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The Chateau of Versailles

There's Louis XIV riding his horse in front of his Palace.

Brief History of the Chateau:

Versailles was originally the site of a hunting lodge built in 1624 by Louis XIII. After he died, his son, Louis XIV, ordered that a palace be constructed on the same site. Work began in 1661 under the direction of Louis Le Vau, a French architect. The entire palace was built around the hunting lodge. The palace took 36,000 men more than 40 years to complete. It was occupied by three successive kings before the French Revolution. Over 1,000 nobles were in residence here during the reign of Louis XIV. It was expanded throughout his reign as the King. Louis XIV built virtually all of the Palace and the Parks. The only exception is the Opera. The Hall of Mirrors is where the Treaty of Versailles was signed which ended World War I.The palace is more than 1/4 mile (0.4 kilometer) long and has about 1,300 rooms. Many of the rooms have been restored and refurnished to look as they did when royalty lived in them. The palace also has paintings and sculptures by famous European artists.

The interior of the palace is richly decorated. The most famous rooms include the living quarters of the king and queen, the Room of Hercules, and the Hall of Mirrors. The Hall of Mirrors, designed by Charles Le Brun, was begun in 1678. It is a long hallway lined with mirrors that runs along the front of the palace. The ceiling is decorated with paintings glorifying the achievements of Louis XIV. The palace also contains a magnificent royal chapel and a private theater.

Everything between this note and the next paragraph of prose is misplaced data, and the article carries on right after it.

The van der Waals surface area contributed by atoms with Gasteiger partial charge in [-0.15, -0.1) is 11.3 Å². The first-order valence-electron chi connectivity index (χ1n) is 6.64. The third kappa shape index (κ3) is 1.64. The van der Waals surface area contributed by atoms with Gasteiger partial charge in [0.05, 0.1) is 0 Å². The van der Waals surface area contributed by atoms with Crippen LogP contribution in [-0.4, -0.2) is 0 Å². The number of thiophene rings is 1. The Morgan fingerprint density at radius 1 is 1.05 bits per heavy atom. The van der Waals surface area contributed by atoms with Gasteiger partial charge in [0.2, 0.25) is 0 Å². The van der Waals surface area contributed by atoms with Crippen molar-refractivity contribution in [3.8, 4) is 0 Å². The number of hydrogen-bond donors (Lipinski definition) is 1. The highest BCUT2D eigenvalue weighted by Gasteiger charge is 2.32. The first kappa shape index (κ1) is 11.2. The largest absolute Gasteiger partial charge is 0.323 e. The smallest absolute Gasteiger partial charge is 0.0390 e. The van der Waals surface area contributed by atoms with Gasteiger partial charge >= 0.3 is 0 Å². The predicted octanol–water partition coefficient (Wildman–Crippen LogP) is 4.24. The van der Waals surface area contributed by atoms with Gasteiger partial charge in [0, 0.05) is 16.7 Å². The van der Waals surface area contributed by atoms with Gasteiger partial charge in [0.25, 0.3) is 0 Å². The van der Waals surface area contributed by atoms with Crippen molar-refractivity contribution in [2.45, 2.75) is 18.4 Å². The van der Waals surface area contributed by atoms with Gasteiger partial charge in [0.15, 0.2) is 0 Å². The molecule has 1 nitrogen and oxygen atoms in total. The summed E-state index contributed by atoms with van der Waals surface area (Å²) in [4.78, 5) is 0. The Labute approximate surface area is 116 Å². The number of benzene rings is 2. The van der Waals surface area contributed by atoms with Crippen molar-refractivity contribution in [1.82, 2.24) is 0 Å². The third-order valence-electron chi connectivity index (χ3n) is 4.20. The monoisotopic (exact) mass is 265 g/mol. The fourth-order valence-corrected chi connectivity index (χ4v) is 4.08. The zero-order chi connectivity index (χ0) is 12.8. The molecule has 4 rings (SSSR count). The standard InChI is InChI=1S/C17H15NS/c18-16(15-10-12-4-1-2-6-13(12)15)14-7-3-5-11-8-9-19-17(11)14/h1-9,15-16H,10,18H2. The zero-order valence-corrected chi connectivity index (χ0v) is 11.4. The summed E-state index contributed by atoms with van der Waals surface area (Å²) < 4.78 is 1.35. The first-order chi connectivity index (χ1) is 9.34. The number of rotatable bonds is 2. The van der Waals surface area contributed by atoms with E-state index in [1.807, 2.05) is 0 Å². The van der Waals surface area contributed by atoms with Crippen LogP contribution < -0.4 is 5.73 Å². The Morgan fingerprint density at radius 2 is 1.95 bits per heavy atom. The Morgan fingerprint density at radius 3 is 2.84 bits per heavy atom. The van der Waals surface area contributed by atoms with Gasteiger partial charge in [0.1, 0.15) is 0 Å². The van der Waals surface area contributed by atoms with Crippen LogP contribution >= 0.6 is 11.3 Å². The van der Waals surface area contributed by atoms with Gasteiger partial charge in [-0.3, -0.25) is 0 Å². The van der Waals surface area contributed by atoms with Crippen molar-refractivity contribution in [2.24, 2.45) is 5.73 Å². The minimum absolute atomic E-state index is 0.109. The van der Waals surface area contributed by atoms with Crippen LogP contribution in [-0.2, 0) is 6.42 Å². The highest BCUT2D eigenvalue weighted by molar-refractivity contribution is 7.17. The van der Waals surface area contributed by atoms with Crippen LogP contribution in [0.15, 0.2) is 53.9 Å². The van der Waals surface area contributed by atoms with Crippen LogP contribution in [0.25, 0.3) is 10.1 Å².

The French Revolution of 1789-1799 led to the overthrow of the French king. Mobs invaded the palace during the revolution and removed or destroyed most of the furniture and art. Little was done to maintain the building until the early 1900's, when restoration work began. This project is still going on.

The middle room on the second floor below the clock was the King's bedroom. The clock was always set to the time of the last King's death.
On the left in the middle is the King's bedroom. The main part of this picture is the rooms you will see on the guided tour of the Kings private rooms. They are set up like they were for Louis XV. This is a great tour and if you are lucky, you will get to see the Opera House too.

The Self-Guided Palace Tour is the first tour you should take. The highlights are the Hall of Mirrors, Chapel, and State Apartments.

In order below is a brief description of the rooms you will see:

When you walk in you will be on the ground floor. You can look in the chapel. To the left of the Chapel is a spiral staircase that you will walk up and be in the Upper Vestibule of the Chapel. You can again look in the chapel. The picture to the right is taken from the from the Upper Vestibule.

A good rule to follow at Versailles is to always look at the ceiling in every room. The next rooms in order are: (see the map on the following page)

Hercules Salon - Receptions used to be held in this room. Notice the Ceiling painting. The fireplace is decorated with Lions skins and the head of Hercules.